[Twisted-Python] understanding deferreds

Andrew Bennetts andrew at bemusement.org
Tue Feb 2 04:57:02 EST 2010

Landreville wrote:
> On Sat, Jan 30, 2010 at 2:16 AM, Andrew Bennetts <andrew at bemusement.org> wrote:
> > twisted-web at udmvt.ru wrote:
> > [...]
> >> Is it true, that adding many callback functions as filters is elegant,
> >> but impractical solution?
> >> Since there is only a [linear] list of pairs (callback, errback), the last errbacks
> >> have to be complex to distinguish the failures, that came from the previous callback
> >> from failures, that traverse the errback chain from the beginning.
> >
> > This is no different to regular Python code, which has a linear call stack which
> > can have exception handlers at any point on the stack.  The exact same tradeoffs
> > apply about which exceptions to raise and which to catch, and at what points.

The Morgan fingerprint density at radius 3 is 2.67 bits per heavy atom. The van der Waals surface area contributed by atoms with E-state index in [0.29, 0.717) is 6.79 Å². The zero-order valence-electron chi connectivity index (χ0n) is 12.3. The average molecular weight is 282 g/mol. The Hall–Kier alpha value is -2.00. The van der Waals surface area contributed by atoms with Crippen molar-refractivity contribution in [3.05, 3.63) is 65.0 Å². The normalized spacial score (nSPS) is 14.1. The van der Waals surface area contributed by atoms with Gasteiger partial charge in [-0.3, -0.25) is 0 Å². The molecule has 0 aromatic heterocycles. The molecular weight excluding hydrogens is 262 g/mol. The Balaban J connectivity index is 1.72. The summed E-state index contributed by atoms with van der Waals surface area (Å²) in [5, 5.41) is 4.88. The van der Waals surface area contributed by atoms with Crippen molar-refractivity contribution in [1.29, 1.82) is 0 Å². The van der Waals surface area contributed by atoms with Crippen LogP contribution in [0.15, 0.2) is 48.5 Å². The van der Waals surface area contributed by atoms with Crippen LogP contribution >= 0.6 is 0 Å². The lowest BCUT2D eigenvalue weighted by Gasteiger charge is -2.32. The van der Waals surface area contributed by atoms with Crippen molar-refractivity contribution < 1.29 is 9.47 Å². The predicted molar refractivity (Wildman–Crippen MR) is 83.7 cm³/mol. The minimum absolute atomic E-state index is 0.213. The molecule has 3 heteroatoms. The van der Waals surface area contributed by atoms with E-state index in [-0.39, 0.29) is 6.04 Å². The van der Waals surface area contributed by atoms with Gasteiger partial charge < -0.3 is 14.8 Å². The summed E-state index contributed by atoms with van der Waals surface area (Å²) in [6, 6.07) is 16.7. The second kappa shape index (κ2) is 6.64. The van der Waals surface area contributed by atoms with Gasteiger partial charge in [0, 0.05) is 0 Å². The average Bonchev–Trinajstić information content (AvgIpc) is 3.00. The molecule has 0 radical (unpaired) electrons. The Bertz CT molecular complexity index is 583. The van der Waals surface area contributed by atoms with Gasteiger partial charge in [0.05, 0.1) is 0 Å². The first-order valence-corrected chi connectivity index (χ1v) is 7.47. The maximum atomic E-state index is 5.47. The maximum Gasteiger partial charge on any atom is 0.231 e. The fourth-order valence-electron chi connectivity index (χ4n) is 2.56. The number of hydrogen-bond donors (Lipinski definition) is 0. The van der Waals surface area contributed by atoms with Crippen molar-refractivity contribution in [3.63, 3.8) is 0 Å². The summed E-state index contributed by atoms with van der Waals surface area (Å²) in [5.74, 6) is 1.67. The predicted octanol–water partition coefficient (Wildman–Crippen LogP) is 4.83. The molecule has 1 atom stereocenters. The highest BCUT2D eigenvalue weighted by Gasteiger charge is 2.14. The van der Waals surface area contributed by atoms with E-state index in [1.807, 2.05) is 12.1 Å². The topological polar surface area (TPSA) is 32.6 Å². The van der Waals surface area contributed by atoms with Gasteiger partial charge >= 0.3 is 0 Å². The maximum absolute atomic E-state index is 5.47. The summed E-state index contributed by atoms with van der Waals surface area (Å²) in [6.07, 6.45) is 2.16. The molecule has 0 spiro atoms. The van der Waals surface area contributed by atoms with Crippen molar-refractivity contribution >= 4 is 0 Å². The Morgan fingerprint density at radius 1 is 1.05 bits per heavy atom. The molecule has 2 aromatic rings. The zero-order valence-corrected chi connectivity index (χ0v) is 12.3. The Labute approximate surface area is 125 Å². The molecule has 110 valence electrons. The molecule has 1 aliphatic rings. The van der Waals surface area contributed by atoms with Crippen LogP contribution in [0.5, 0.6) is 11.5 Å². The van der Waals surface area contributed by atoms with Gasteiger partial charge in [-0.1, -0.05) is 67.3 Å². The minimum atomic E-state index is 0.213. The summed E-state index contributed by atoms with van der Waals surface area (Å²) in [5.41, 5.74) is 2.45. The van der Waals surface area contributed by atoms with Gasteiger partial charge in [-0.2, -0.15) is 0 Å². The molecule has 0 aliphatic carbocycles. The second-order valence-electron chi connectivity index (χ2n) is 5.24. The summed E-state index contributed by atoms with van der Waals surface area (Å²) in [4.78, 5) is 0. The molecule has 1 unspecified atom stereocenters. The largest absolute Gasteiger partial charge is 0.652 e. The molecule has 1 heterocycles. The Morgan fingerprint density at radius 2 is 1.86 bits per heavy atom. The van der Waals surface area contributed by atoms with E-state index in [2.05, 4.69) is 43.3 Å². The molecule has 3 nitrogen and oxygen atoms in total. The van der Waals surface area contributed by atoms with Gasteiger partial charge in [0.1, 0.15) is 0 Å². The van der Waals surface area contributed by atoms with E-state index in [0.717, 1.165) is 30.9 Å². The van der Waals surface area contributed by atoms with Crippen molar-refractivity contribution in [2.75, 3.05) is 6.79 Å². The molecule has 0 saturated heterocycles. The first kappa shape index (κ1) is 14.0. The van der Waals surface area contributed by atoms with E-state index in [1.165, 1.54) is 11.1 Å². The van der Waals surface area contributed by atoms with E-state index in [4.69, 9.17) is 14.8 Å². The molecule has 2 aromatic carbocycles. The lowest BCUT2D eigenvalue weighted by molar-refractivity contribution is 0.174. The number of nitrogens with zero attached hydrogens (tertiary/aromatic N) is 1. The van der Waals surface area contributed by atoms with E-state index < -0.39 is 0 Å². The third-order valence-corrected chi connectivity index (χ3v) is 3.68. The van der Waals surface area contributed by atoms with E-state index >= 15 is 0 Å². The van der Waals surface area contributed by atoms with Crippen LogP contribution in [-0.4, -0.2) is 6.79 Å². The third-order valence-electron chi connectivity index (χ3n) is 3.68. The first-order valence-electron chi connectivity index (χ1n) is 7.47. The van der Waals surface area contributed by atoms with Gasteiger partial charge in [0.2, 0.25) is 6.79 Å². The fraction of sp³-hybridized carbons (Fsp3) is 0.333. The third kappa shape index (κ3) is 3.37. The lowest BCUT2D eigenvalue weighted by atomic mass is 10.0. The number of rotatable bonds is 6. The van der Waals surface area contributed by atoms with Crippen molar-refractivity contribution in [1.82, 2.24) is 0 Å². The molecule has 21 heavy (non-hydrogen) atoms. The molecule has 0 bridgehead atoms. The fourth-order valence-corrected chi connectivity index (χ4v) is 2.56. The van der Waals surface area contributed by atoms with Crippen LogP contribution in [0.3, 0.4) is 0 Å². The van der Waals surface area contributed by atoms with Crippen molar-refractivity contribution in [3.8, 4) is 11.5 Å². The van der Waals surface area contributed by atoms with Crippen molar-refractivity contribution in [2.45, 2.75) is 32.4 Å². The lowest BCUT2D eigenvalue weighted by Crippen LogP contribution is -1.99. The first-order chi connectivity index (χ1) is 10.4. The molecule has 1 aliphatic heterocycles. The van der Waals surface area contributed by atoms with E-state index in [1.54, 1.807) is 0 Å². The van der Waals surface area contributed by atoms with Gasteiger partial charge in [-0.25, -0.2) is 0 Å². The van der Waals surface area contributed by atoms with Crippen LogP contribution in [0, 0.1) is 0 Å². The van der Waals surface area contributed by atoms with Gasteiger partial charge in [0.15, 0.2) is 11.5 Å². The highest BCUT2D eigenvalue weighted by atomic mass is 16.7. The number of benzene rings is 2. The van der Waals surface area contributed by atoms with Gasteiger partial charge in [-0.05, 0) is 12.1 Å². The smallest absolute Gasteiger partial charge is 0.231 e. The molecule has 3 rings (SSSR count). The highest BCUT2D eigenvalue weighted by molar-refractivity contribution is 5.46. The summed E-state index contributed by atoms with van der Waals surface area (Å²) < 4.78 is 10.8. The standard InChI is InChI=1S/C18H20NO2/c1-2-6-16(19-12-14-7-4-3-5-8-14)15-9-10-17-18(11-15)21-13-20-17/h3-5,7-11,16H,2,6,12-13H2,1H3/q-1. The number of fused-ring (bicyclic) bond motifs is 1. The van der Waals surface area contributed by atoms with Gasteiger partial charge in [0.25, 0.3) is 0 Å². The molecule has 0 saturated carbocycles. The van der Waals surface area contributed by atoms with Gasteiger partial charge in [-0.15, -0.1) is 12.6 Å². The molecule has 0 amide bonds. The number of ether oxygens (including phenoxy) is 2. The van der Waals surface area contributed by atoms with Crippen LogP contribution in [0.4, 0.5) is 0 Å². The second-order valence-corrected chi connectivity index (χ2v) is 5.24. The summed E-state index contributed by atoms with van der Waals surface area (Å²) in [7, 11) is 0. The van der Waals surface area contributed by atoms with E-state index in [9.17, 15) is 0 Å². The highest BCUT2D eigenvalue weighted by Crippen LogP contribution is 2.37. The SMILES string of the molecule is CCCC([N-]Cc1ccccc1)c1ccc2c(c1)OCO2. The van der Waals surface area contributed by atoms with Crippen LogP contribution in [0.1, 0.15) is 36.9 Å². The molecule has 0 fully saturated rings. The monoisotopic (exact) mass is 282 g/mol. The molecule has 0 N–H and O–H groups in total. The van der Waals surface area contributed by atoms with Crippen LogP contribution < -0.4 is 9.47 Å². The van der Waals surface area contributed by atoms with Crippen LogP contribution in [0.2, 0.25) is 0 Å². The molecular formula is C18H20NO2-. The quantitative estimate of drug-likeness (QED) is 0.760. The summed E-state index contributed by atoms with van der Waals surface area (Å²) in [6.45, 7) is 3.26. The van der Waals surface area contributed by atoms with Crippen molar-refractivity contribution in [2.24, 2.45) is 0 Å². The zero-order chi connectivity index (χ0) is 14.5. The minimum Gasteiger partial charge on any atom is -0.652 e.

> >
> > -Andrew.
> >
> In normal python code you might put each filter into a try/except
> block, wouldn't this be equivalent to putting a callback and errback
> (addCallbacks) each time you are adding a callback. So that the
> errback would then know which callback (the previous one) failed.

Yes and no.

Yes, you could use addCallbacks as you suggest to get a clearer idea of
where an exception was raised from, and that approach certainly suits
some code.

But unless your Python code usually uses bare excepts (“except:” rather
than “except SpecifcException:”), which is generally bad style, you
can't be sure without horrible introspection where precisely in the code
the exception was raised from.  But then, you generally don't need to
know... e.g. it rarely matters where a KeyboardInterrupt happened, you
probably will always want to respond to it the same way.

Again, to mind at least, the tradeoffs of bare excepts vs. specific
exception handlers have very direct parallels with Deferred
callback/errback chains.  Ditto for how much code should be inside a
“try” block, etc.  They are just exception handlers for async code, the
way you should deal with exceptions might be spelled rather differently
but the principles are the same.


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